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Pattie Lovett-Reid

Chief Financial Commentator, CTV


A financial storm is brewing.

The emergency response programs offered up by the government and changes made to Employment Insurance (EI) have some Canadians breathing a collective sigh of relief. But that feeling of calm may be short-lived. If you were to fast-forward to when those benefits run out, creditors come calling, and mortgage deferrals become a thing of the past, the focus will shift very quickly to how Canadians are going to figure out their next financial steps.

Let's get the doom and gloom out of the way. 

With fall around the corner, fear is mounting that a potential second wave of COVID-19 could hit and that job losses will pick up as companies adjust their balance sheets and cut costs.

​However, you don't have to be a victim of financial unpreparedness. Now is the time to first breathe, and then kick into gear to get your finances in order.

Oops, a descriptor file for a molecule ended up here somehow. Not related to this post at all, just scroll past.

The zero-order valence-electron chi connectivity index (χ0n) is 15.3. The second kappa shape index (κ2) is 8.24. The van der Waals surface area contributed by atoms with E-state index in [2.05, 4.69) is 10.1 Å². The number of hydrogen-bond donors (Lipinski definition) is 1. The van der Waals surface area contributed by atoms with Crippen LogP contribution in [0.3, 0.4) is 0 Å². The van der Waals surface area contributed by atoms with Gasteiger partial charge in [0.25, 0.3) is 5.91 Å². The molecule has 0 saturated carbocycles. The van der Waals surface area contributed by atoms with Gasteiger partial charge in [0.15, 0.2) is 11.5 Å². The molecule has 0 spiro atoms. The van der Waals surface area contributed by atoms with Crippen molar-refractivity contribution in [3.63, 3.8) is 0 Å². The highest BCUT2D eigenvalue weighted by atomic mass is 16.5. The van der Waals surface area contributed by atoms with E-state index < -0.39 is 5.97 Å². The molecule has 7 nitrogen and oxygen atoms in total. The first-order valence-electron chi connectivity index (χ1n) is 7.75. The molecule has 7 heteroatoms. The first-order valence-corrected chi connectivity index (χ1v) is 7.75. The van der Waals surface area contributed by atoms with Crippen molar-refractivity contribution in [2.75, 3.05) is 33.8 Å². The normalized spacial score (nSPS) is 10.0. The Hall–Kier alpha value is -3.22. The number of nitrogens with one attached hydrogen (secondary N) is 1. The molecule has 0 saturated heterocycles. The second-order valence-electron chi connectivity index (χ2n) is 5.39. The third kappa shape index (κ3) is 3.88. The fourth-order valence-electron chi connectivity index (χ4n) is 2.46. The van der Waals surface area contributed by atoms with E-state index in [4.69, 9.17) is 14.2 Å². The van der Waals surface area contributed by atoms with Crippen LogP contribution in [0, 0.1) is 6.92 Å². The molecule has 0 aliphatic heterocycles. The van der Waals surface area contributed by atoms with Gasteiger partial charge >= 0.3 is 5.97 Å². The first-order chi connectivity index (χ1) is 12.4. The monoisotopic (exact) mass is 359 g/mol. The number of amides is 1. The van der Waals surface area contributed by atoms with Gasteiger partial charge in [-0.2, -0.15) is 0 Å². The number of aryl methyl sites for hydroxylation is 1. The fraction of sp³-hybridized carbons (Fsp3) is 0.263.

Stacy Yanchuk Oleksy, director of education and community awareness at The Credit Counselling Society, recommends first taking stock of your actual financial situation (not the one you hope for). 

This includes: figuring out your income if your Canada Emergency Response Benefit (CERB) is ending, determining your actual fixed cash and seasonal expenses, and laying out debt responsibilities, she said in an email. 

Unless you know your actual numbers it is hard to make specific changes.

Here are three tips on how to take charge financially right now. 

1. Tuck a little money aside from your benefit payment, or if still employed your pay, and put it directly into savings.

2. Now more than ever an emergency fund will provide you with a lifeline should you need it.

3. Find a job – any job – to help pay the bills. This doesn't have to be your passion or forever job. Just a job to bridge a financial gap. Even if you have a job, consider supplementing your income with a side hustle.

With government benefits still in place, it might be easy to become complacent or paralyzed by fear of the unknown. Choose instead to take things as they come; day by day. I would argue taking charge now and reaching out for help if you need it is the bold decision that could get you through a potentially difficult situation in the fall.